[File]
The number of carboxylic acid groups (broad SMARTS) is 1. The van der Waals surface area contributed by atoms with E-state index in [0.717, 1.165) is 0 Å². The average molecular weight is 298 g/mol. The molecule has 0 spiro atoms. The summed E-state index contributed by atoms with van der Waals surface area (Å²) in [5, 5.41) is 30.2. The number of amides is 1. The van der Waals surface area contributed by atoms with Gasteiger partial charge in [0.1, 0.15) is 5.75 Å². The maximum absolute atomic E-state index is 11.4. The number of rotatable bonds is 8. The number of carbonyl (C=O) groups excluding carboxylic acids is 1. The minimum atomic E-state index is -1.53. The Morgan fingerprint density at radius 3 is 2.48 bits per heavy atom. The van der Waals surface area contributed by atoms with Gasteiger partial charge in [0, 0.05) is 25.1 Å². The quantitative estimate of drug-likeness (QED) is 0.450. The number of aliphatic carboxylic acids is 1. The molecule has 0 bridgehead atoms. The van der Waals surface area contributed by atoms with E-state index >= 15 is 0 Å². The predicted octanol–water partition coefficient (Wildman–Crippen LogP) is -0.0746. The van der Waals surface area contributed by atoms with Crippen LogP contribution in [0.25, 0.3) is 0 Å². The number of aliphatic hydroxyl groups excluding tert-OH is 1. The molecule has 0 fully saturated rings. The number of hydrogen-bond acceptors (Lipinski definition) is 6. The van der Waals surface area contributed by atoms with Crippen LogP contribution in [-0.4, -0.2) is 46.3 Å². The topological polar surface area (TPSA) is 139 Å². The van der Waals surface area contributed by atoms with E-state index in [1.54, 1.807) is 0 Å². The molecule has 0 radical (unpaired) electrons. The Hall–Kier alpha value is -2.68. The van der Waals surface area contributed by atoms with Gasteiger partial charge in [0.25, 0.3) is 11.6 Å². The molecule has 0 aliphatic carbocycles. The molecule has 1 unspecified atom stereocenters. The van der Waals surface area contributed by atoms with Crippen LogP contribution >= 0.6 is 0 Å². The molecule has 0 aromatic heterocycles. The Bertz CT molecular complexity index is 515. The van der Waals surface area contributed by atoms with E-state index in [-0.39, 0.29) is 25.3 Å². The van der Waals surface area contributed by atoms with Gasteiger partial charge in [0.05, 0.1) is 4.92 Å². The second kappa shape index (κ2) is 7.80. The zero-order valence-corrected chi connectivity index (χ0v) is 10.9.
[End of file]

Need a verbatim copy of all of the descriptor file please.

The number of carboxylic acid groups (broad SMARTS) is 1. The van der Waals surface area contributed by atoms with E-state index in [0.717, 1.165) is 0 Å². The average molecular weight is 298 g/mol. The molecule has 0 spiro atoms. The summed E-state index contributed by atoms with van der Waals surface area (Å²) in [5, 5.41) is 30.2. The number of amides is 1. The van der Waals surface area contributed by atoms with Gasteiger partial charge in [0.1, 0.15) is 5.75 Å². The maximum absolute atomic E-state index is 11.4. The number of rotatable bonds is 8. The number of carbonyl (C=O) groups excluding carboxylic acids is 1. The minimum atomic E-state index is -1.53. The Morgan fingerprint density at radius 3 is 2.48 bits per heavy atom. The van der Waals surface area contributed by atoms with Gasteiger partial charge in [0, 0.05) is 25.1 Å². The quantitative estimate of drug-likeness (QED) is 0.450. The number of aliphatic carboxylic acids is 1. The molecule has 0 bridgehead atoms. The van der Waals surface area contributed by atoms with E-state index >= 15 is 0 Å². The predicted octanol–water partition coefficient (Wildman–Crippen LogP) is -0.0746. The van der Waals surface area contributed by atoms with Crippen LogP contribution in [0.25, 0.3) is 0 Å². The number of aliphatic hydroxyl groups excluding tert-OH is 1. The molecule has 0 fully saturated rings. The number of hydrogen-bond acceptors (Lipinski definition) is 6. The van der Waals surface area contributed by atoms with Crippen LogP contribution in [-0.4, -0.2) is 46.3 Å². The topological polar surface area (TPSA) is 139 Å². The van der Waals surface area contributed by atoms with E-state index in [1.54, 1.807) is 0 Å². The molecule has 0 radical (unpaired) electrons. The Hall–Kier alpha value is -2.68. The van der Waals surface area contributed by atoms with Gasteiger partial charge in [0.25, 0.3) is 11.6 Å². The molecule has 0 aliphatic carbocycles. The molecule has 1 unspecified atom stereocenters. The van der Waals surface area contributed by atoms with Crippen LogP contribution >= 0.6 is 0 Å². The molecule has 0 aromatic heterocycles. The Bertz CT molecular complexity index is 515. The van der Waals surface area contributed by atoms with E-state index in [-0.39, 0.29) is 25.3 Å². The van der Waals surface area contributed by atoms with Gasteiger partial charge in [0.05, 0.1) is 4.92 Å². The second kappa shape index (κ2) is 7.80. The zero-order valence-corrected chi connectivity index (χ0v) is 10.9.